see snippet below to return any opencv “image” to the browser :
    —————————————————————————

    • Adrian Rosebrock October 24, 2015 at 7:06 am #

      Awesome, thanks for sharing! 🙂

    • Ghassan Albadowi April 6, 2016 at 8:03 pm #

      if I’m using cURL how to get the image ?

  4. Muhammad October 31, 2015 at 10:25 am #

    THANKS a lot

  5. Jim November 19, 2015 at 12:32 am #

    Where can I find your copy of pre-trained face detector inside the face_detector/cascade?

    • Adrian Rosebrock November 19, 2015 at 6:18 am #

      The Haar face detector cascade is included in the source code download of the post. Additionally, you can grab it from the OpenCV repository

  6. Timco January 9, 2016 at 10:54 am #

    Hi, I got stuck on point 3a, please where I have to save boilerplate code?? 🙂

    • Adrian Rosebrock January 9, 2016 at 5:33 pm #

      That goes inside the views.py. I would suggest using the code download form at the bottom of the post to download my original code so you can look at the directory structure of the project.

  7. cs January 16, 2016 at 12:43 pm #

    I using Python 3 for the testing and cv2.cv.CV_HAAR_SCALE_IMAGE is no longer support . have to replace with cv2.CASCADE_SCALE_IMAGE

    • Adrian Rosebrock January 17, 2016 at 5:27 pm #

      Thanks for sharing!

  8. SaMnCo February 19, 2016 at 12:02 pm #

    Hello!
    I’m trying to containerize this and make it work on various hardware, then add face recognition on top of the detection.

    However, for some reason I don’t understand, I always get stuck with :

    curl -X POST ‘http://localhost:8000/face_detection/detect/’ -d ‘url=http://www.pyimagesearch.com/wp-content/uploads/2015/05/obama.jpg’ ; echo “”
    {“num_faces”: 0, “success”: true, “faces”: []}

    Whatever the image, it always answers 0, and I don’t get why. Would you mind just having a look at the www folder in the repo and see if you detect something? I have spent ages on it, and I don’t get it. Frustration.

    Using a similar core out of the API does actually see the face(s) in images.

    Thanks in advance,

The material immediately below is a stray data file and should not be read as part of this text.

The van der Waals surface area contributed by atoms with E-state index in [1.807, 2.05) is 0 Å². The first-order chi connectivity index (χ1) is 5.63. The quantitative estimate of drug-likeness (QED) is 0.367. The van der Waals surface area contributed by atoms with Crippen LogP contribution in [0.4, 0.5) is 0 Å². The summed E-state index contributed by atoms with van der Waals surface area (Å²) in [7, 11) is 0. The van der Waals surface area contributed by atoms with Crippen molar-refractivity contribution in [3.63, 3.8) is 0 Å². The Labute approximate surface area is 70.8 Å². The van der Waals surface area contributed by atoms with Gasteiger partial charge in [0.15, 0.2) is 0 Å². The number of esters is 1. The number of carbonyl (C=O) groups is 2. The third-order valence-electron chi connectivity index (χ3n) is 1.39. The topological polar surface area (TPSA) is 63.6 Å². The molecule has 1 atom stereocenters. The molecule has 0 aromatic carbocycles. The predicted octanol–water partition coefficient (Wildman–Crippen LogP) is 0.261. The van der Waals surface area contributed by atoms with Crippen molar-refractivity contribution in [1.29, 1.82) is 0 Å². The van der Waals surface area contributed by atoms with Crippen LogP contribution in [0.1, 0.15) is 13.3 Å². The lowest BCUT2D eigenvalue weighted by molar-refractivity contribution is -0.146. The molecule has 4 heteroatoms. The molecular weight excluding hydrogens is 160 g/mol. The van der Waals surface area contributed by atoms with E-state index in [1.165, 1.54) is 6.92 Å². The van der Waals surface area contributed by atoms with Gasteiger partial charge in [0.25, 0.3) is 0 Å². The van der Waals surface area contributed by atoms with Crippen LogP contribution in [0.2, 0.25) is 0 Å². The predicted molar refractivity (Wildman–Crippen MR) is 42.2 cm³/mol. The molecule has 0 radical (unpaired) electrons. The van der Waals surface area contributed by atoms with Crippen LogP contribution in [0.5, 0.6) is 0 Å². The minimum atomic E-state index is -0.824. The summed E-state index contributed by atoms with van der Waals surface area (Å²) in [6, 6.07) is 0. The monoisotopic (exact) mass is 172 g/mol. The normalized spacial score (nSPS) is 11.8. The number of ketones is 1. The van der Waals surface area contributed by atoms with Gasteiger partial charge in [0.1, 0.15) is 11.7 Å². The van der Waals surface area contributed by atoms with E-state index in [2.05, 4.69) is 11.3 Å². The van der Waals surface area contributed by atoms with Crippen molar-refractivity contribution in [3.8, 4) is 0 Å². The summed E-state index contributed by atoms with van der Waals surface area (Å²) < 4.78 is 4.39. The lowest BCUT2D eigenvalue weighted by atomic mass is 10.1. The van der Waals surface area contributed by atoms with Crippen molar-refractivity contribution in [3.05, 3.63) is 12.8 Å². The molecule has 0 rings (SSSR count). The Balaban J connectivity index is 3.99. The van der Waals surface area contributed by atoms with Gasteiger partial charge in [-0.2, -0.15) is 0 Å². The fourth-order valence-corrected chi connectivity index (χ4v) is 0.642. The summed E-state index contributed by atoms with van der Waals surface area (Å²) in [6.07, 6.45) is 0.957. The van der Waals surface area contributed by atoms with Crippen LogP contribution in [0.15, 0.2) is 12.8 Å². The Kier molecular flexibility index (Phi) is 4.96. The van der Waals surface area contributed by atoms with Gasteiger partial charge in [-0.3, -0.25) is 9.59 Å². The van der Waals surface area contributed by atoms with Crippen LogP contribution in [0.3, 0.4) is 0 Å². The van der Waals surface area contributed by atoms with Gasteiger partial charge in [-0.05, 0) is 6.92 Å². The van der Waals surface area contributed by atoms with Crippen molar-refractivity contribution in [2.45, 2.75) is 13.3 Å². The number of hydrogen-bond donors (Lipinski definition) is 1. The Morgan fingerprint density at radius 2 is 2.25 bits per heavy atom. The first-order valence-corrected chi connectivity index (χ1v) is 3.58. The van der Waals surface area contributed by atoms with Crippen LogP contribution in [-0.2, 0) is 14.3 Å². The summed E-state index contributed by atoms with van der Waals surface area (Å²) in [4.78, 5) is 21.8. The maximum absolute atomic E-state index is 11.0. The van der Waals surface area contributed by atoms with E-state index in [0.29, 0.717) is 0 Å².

• Adrian Rosebrock February 19, 2016 at 1:48 pm #

      I just tested the curl command on my system and it indeed works properly. You might be using a different version of OpenCV. Unfortunately, the parameters to detectMultiScale can be a bit finicky and you often need to play with them. I discuss each of the parameters to detectMultiScale (and how to tune them) inside Practical Python and OpenCV.

  9. Yesi March 7, 2016 at 5:32 pm #

    Hi Adrian,

    Is really awesome article. I did the complete post and works :), thanks. Later, i used the Yes and Mouth.xml however I can’t detect the mouth in my pics.

    🙁 Any clue? thanks a lot

    • Adrian Rosebrock March 8, 2016 at 4:15 pm #

      Be sure to tune the parameters to detectMultiScale, specifically the minNeighbors and scaleFactor. They have a dramatic impact on detection accuracy.

  10. Esha Mishra March 20, 2016 at 7:39 pm #

    Thanks Adrian for this simple explaination on the face detection. I have been thinking of a high school research project to detect gender for a given photograph using openCV3. I am new to the field but love to use this project to enhance my knowledge in this field. Any guidance and direction will be very appreciated.

    Thanks – Esha

    • Adrian Rosebrock March 21, 2016 at 7:29 am #

      There are many ways to apply gender + age detection. Currently, the most accurate methods use Convolutional Neural Networks (CNNs), but these methods require a lot of labeled data. That said, for a high school research project I would suggest using a much more simple feature-based approach such as Eigenfaces or LBPs. These methods are traditionally used for face recognition, for the same features can also be used for age + gender identification as well.

  11. Ghassan Albadowi March 28, 2016 at 2:04 am #

    thank you for this post , its great

    I’m trying to use boilerplate code with code in this post :